How the gap between activists and the board of directors kept widening: ‘They are mainly concerned with their own supporters’

12 Jun 2024

The divide between protesting students and the Nijmegen Executive Board is not an isolated incident. Rhetoric experts Yvette Linders and Bé Breij see similar issues arising more frequently in society. On behalf of the Peitho expertise center, they will offer suggestions for returning to 'a good conversation' this Friday afternoon at LUX.

What began nearly a month ago as a friendly-looking tent camp on a fresh lawn in front of the Montessori building ended this weekend with a protest ban for pro-Palestinian activists. If anyone dares to protest collaborations with Israel outside a specially designated area in a parking lot, they risk a police response.

How did it come to this? Rhetoric experts Yvette Linders and Bé Breij from the Peitho expertise center observed frequent breakdowns in the dialogue between the board of directors and the activists over the past weeks. ‘It seems that both parties are not so much in conversation with each other,’ says Breij, ‘but rather catering to their own supporters over the other’s shoulder.’ This is a phenomenon the researchers see increasingly often in public debate.

Model Student

From day one of the campus protest, the demonstrators’ goals were clear; among other things, they demanded the severing of ties with Israeli institutions. The activists find it difficult to make concessions on this point, Breij analyzes, because there is a national protest movement underway. ‘Otherwise, Nijmegen would be the model student.’

‘The substantive conversation could have taken place much earlier’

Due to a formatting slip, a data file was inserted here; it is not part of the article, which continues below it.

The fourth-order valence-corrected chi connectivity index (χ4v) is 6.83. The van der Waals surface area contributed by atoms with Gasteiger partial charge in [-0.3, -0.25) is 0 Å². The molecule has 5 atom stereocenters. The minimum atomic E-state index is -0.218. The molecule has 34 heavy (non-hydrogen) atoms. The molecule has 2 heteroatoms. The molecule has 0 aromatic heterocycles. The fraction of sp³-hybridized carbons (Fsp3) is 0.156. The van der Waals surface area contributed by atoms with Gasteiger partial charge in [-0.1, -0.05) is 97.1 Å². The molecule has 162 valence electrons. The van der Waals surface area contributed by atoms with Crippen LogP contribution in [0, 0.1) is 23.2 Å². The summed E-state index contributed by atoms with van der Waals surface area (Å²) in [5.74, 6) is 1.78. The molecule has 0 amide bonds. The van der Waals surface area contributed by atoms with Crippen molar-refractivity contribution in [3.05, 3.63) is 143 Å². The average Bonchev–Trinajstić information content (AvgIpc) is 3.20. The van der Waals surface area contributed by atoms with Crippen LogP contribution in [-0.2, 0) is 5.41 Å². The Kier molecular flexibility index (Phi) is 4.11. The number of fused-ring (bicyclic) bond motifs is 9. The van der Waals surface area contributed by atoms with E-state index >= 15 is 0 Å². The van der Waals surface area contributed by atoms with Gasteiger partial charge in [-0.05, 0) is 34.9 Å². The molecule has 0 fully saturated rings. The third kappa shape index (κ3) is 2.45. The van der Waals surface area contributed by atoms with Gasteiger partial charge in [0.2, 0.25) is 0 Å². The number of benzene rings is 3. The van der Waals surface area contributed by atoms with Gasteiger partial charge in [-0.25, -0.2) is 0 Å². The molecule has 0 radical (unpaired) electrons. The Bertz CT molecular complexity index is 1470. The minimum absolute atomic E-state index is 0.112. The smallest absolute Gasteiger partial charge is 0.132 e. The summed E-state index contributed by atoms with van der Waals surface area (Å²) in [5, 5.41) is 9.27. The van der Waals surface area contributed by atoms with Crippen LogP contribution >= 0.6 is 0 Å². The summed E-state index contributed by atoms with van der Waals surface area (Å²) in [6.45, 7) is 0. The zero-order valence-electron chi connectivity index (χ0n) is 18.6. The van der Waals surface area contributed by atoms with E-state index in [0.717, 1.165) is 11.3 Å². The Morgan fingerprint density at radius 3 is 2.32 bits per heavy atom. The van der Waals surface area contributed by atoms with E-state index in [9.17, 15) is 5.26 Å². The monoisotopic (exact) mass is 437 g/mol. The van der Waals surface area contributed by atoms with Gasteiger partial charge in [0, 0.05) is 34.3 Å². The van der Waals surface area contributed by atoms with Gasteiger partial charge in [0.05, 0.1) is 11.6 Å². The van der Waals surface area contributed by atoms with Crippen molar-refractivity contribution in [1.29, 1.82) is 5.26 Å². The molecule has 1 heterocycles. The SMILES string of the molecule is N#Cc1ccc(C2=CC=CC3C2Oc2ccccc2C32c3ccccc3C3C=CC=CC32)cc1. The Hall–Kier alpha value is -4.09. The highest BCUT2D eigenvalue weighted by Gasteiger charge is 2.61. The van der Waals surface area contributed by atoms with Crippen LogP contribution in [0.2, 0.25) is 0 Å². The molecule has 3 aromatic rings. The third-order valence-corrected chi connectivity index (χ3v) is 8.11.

Instead, Breij and Linders saw the actions in Nijmegen escalate. They also became increasingly personal, targeting the members of the Executive Board. Their names were chanted and written on moving boxes. The line of children’s shoes leading to the administration building further emphasized their ‘responsibility for genocide.’

Linders: ‘The demonstrators are heavily playing on pathos. They say, “You have blood on your hands.” As a result, the board feels: we cannot respond to such statements. You don’t want to appear as if you are easily manipulated.’

Posters left behind after the occupation of TvA 1. They depict the face of board chairman Daniël Wigboldus on the body of a mouse. Photo: Johannes Fiebig

Therefore, this method of protesting is counterproductive, the researchers argue – at least if the goal is to change university policy. However, if the aim is to generate attention for what is happening in Gaza, the approach might be effective. Regardless, the consequence is that the board shifts to a ‘procedural mode.’ Breij: ‘It then primarily becomes about: this is allowed, and that is not.’

Wrong nerve

What doesn’t help is that both parties repeatedly struck the wrong nerve with each other. The announced committee to review international collaborations, for instance, is seen by the demonstrators as a delaying tactic by the board. ‘Not surprising,’ says Linders, ‘because the substantive conversation about the demands could have taken place much earlier.’

‘The board of directors must continue to make efforts to engage in dialogue with the activists’

Take, for example, the column by Rector José Sanders, in which she writes about listening broadly to the voices within the university. According to Linders, this provokes an almost allergic reaction among the students. ‘Because they don’t understand why that listening does not lead to action.’

After the defacement of Thomas van Aquinostraat 1 and the disbanding of the camp, an unbridgeable gap seems to have formed between the activists and the university administration. Difficult as it may be, Breij believes that the Executive Board must continue to make efforts to engage in dialogue with the activists. ‘As the party that holds the reins at the university, the Board should feel that responsibility more strongly than the students,’ says Breij.

‘An Open Mind: Engaging in Dialogue in Times of Polarization’ begins Friday at 14:00  in LUX. After lectures by communication scientist Noëlle Aarts and virologist Marc van Ranst, there will be a panel discussion with Mayor Hubert Bruls also in attendance. Bé Breij and Yvette Linders will conclude the afternoon with closing remarks.

Translated by Siri Joustra

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